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Robinson Quintero

Robinson Quintero

Robinson Quintero

(Colombia, 1959)
Robinson Quintero studied journalism, has published three books of poems and has written essays about Colombian and Latin American poets. He is soon to publish a book of interviews with thirteen Colombian poets— and his own poems have been published in Colombian and foreign magazines and included in several anthologies. He compiled and wrote the catalogue of an important memorial exhibition at the centenary of José Asunción Silva and has also directed various poetry workshops.
The poetry of Robinson Quintero expresses gratitude to the world and, perhaps more precisely, to life. The poet takes the elements he has to hand, his sensory perceptions, and arranges them in poetic form, threading them into the music of a very personal language. His poetry treats the reader as his equal, in a dialogue more focussed on the visual than literary terms or transcendent realities. Life courses through it, naturally, supported by the weightlessness of an instant, not by a desire to encompass it.

In De viaje (Traveling) he had already written about his childhood in the town where he was born:

Then in idle afternoons
lying on the red grass
under the insistent perfume of the trees
it was not the restlessness of a world
more boastful
the ambition of a higher dream
than the bird of the sky
but the quiet
the tempting fleeing of the sunset in the hills
the song of relaxation
taken by the birds until night


And in Hay que cantar (One Must Sing) he wrotes in the poem entitled ‘Poetry’: “…They do not praise you in the market / of trades / And when the apprentice seems to have more company /the more he feels like talking alone / However, to drive away in others / evil / pain / makes you one of the most beautiful disciplines… / If you write to me my friends sing / around me / my conscience is kinder / and beauty upsets all appearance.”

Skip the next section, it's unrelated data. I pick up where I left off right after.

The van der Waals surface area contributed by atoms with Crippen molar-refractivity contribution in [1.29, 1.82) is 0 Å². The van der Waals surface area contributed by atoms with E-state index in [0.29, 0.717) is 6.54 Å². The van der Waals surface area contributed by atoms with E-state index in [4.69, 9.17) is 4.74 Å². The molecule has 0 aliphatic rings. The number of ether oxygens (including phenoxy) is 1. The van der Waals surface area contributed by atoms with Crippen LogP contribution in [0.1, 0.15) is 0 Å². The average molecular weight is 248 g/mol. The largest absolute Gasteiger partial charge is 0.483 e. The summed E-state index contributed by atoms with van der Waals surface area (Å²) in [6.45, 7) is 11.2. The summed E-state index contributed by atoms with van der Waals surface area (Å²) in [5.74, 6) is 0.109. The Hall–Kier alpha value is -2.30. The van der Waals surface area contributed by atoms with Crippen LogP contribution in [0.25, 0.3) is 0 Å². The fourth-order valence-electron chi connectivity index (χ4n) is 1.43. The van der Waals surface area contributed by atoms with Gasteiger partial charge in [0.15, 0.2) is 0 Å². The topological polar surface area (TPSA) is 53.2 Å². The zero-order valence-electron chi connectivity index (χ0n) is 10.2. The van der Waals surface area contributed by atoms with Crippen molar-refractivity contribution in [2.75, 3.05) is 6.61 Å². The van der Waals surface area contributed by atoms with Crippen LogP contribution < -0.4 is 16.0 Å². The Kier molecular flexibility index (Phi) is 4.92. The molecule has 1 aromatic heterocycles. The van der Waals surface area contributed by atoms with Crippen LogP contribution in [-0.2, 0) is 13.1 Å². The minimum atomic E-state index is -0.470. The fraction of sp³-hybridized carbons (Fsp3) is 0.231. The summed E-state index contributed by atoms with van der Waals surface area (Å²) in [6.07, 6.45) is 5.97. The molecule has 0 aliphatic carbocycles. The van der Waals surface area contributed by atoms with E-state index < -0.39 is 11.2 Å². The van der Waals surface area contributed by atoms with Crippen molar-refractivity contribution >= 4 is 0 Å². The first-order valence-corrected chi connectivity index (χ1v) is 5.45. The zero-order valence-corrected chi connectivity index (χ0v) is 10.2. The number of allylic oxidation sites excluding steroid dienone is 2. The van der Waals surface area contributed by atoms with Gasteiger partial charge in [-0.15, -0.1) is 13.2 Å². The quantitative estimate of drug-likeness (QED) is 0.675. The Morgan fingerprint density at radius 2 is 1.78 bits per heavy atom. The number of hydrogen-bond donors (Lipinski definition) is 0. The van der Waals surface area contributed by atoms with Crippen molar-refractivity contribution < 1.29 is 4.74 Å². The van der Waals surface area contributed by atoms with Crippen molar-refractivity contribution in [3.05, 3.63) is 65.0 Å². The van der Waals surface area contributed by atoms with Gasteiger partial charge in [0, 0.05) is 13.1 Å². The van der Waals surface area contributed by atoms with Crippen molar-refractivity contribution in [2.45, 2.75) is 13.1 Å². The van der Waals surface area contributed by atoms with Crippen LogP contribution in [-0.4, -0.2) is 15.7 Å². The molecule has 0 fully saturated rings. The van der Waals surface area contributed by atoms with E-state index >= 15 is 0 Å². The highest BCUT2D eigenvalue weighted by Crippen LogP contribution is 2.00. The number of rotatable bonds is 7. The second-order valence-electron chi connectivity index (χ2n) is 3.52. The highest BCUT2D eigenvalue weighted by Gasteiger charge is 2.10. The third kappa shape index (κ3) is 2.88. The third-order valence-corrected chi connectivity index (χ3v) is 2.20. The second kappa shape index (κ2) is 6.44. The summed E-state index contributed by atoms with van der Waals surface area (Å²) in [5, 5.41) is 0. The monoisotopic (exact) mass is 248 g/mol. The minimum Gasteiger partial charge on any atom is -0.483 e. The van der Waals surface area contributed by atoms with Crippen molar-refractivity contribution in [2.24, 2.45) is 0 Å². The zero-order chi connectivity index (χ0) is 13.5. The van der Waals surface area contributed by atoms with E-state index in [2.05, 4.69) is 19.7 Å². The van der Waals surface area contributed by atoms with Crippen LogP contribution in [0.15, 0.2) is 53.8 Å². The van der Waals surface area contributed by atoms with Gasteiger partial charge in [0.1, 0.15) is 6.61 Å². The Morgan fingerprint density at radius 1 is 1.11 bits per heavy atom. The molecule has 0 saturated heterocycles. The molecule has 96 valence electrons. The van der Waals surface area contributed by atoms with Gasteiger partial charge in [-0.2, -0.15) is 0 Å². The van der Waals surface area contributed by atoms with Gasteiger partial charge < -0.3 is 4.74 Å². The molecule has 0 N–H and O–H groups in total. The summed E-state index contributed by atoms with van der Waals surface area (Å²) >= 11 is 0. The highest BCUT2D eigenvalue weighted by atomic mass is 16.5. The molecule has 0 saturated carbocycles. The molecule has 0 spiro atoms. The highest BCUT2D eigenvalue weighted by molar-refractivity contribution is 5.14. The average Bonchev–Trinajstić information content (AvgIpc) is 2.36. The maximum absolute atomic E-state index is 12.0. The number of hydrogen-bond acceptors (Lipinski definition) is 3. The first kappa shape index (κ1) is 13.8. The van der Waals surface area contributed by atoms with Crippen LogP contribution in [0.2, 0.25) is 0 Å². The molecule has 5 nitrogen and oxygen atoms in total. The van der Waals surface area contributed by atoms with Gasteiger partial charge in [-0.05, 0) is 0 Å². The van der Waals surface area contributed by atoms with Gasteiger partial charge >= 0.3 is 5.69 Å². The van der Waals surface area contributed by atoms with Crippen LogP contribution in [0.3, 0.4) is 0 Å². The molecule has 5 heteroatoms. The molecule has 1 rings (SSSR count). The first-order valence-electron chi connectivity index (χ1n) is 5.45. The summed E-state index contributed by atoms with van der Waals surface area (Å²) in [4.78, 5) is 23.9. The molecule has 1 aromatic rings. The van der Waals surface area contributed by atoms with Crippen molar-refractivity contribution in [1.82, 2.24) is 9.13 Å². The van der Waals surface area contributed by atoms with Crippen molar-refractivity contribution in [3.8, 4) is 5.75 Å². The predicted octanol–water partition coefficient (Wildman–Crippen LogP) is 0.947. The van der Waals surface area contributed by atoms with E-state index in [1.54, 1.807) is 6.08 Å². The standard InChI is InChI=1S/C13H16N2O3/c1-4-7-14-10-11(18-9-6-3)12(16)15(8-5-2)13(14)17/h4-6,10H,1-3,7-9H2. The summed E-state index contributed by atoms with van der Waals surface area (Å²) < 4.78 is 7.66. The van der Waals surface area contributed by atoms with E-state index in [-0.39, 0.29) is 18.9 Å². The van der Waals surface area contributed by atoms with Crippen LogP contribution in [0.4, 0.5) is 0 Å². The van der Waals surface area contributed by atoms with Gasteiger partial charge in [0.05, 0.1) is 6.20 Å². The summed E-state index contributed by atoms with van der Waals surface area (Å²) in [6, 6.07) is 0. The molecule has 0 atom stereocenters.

Robinson Quintero makes the minor key a virtue of good poetry;  he does not build artificially but instead allows the poem to arise from a vital throbbing, from his instinctive enjoyment of language. This natural enjoyment almost always expresses joy, although he may talk about sadness, or misfortune too. Thus, in ‘Tres árboles (Invocación en la muerte de mis hermanos)’ [Three Trees (Invocation on the Death of my Brothers)] he writes:

of the three you leave the one with the least
strong trunk
the one slow in giving fruit
the one with the thinnest foliage.
Make firm my roots
look after my sap
allow birds to come
and sing
so that those who come
may enjoy my shadow.

His ambition is to throw light on the life of others and of his readers. He is a poet whose words reinvent the joy of belonging to the world and go about singing the praises of a trade through intimate observation of the landscape, in the sleepy thoughts of a truck driver, or in the music the wind invents in a girl’s skirts.

The perfect crowning touch is the small poem that ends his book La poesía es un viaje (Poetry is a Trip), ‘Driver’: “Here lies / who taught / not the world / but a way of looking at it.”
© Luis Germán Sierra (Translated by Nicolás Suescún)

De viaje, Fundación Simón y Lola Guberek, Bogota, 1994.
Hay que cantar, Cooperativa Editorial Magisterio, Bogotá, 1998.
La poesía es un viaje, Revista de poesía Golpe de dados número CLXXXII. March-April 2003, Bogota.

Links  (in Spanish)

International Poetry festival of Medellin

International Poetry festival of Medellin

Literatura ecuatoriana

Virtual Library Luis Ángel Arango. Review of La poesía es un viaje
Gemeente Rotterdam
Nederlands Letterenfonds
Stichting Van Beuningen Peterich-fonds
Ludo Pieters Gastschrijver Fonds
Lira fonds
LantarenVenster – Verhalenhuis Belvédère